Friday, July 11, 2014

Do You Really Know Who You Are Submitting To?

I have been seeing a lot of blogs and articles lately about the power of social networking and getting your manuscript in front of editors and agents. While I do believe most of these articles have great intentions, what I find all of them truly missing is a key element to long term success as a writer. These articles never tap into the crucial question of "knowing" who the person is you are submitting your project to.

Several years ago at the RWA Conference in Florida, I, along with several other fantastic agents ran a session called query fest. Not only did we have a chance to talk about writing query letters and discuss what we like or hate in queries, we also had a chance to do a lot of cold reads to let you into our minds. At the end of the session, one writer came over to me to thank me for the session but then she followed it up with an interesting comment. She had been submitting to one of us for some time with projects she truly thought were right. As she listened to us talk, she had now realized why the story was never going to work. It wasn't the query. It wasn't the story. It was the simple fact that she had now had a better understanding of the agent after two hours of listening to us. This was a relationship that would never work.

She had gotten to know the agent better.

I do believe that moving into the digital age like we have, while it does seem to speed things up a bit, creates a huge sense of not knowing the person on the other end of the Internet. We can look up a lot of different pieces of information out there but we never really get to know the person. Think about it. If I get on LinkedIn, Query Tracker, Publishers Marketplace or any number of other sites that have lists of editors and agents, I can quickly search anyone who might be "acquiring" my genre. It doesn't take much. I can get their email, I can get mailing addresses and so forth. The one thing I can't get is learning who this person is.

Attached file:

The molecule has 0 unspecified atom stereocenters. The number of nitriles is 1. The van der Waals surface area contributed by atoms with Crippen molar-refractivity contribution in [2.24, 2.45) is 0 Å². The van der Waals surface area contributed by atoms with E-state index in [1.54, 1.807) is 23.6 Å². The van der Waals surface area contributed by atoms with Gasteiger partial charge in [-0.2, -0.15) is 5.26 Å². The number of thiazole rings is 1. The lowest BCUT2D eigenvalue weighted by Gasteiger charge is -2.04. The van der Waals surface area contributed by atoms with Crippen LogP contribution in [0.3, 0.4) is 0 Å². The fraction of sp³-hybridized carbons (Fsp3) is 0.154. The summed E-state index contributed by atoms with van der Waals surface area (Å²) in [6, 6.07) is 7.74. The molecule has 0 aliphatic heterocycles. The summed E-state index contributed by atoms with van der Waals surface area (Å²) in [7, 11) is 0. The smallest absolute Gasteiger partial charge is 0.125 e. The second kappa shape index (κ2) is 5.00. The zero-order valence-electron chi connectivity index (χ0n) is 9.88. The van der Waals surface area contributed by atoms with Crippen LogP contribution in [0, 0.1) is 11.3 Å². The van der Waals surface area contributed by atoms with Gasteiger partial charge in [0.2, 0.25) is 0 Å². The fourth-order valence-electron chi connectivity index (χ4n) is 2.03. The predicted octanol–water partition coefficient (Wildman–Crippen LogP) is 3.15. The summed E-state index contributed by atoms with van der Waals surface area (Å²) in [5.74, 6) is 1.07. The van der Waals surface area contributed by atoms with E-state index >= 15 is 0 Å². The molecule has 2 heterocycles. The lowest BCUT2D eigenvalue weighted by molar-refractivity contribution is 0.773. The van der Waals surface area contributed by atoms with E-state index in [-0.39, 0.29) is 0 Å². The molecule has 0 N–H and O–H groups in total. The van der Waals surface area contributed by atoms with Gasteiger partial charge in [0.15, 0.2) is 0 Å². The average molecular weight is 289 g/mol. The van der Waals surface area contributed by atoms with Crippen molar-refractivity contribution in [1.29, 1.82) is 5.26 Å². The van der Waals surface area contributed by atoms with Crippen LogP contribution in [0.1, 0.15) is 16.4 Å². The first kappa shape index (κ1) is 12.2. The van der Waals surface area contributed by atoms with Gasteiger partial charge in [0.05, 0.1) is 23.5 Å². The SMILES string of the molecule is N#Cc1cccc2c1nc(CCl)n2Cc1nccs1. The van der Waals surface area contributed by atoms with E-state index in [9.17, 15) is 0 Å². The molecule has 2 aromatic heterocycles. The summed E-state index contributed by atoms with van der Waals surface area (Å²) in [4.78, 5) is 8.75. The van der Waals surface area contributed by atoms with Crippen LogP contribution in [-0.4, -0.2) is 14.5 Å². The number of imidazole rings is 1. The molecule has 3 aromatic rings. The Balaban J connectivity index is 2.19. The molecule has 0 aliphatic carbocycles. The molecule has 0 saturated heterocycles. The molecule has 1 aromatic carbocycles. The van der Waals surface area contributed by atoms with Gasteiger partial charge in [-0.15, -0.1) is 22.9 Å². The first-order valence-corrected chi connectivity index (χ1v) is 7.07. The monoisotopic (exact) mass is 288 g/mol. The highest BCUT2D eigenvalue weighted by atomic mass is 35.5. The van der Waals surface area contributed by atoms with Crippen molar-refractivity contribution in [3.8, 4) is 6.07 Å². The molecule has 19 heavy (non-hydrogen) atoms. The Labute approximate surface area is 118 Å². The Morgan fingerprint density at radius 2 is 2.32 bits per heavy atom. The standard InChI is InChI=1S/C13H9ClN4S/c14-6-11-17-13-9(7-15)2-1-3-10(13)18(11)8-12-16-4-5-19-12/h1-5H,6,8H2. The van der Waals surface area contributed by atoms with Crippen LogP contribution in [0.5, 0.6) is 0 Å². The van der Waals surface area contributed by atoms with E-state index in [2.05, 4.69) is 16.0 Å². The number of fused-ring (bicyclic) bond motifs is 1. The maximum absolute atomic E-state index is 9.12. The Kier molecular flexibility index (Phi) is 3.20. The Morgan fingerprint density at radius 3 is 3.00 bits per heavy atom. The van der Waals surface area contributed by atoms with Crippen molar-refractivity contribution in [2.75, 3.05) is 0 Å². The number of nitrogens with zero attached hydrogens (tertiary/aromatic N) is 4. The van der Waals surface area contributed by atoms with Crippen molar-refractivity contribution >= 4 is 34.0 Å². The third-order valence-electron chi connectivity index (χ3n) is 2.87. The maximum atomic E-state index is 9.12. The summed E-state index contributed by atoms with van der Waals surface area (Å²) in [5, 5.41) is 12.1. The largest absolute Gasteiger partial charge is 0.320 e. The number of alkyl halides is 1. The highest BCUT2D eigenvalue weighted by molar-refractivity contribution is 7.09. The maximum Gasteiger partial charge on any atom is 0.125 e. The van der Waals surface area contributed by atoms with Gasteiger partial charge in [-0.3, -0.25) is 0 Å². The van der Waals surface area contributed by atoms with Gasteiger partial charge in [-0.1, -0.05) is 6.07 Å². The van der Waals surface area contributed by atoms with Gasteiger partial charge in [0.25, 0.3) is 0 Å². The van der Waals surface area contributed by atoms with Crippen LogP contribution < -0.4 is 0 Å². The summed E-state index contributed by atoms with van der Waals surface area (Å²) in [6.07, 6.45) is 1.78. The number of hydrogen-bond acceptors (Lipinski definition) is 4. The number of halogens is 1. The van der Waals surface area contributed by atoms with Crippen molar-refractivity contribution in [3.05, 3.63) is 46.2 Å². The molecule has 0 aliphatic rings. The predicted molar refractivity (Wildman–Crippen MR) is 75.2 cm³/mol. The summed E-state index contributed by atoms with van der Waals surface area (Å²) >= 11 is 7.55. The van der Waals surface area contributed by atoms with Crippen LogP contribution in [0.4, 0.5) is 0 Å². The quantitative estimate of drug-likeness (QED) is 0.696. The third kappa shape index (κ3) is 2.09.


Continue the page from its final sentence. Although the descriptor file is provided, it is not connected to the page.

If you are someone reading to take that plunge and start sending projects out to editors and agents, slow down. Take the time to learn a few things first:

  • What is this person's personality?
  • How "aggressive" are they when they promote books?
  • Where do they like to send projects? Where do they avoid?
  • What is their approach to "marketing"?
  • Do they like certain genres over other?
  • Do they have pet peeves?
  • How do they interact with their authors?
  • etc.
Following that conversation with that author at Query Fest did get me thinking about something that I have said to numerous authors after that. There are a ton of editors and agents I respect highly. I think they do great work! But, if I had a project to send them of my own, that list would be much shorter. Although I respect and admire the work of some of the agents out there, a working relationship with them would simply not work out. Their approach and my approach wouldn't mesh.

Look, I don't care how "connected" you get out there with your social media and your networking, to truly be successful, you have to take it that additional step and get to know those editors and agents first!


  1. After meeting an agent at a writers' group meeting yesterday, I'm in complete agreement about the importance of making a personal connection. But aside from the occasional salon or speed dating at a conference, how would you propose an author attempting to make that type of connection go about it? I've already compiled a well-researched list of 35 agents, reviewed their recent acquisitions and the tendencies of their agencies as well as read any statements they've made when being profiled. But I don't think that can really be construed as personal. How would you recommend I make more meaningful connections...without appearing to be a stalker?

  2. Keith,

    You are doing the right thing. The key is that you are getting to know who the agent is and hopefully as a person. The fact that you have taken it beyond simply looking at the acquisitions is important. When you do query, making a reference to those comments will help a lot. Just make sure to "demonstrate" how your story is doing just what that person wants and likes.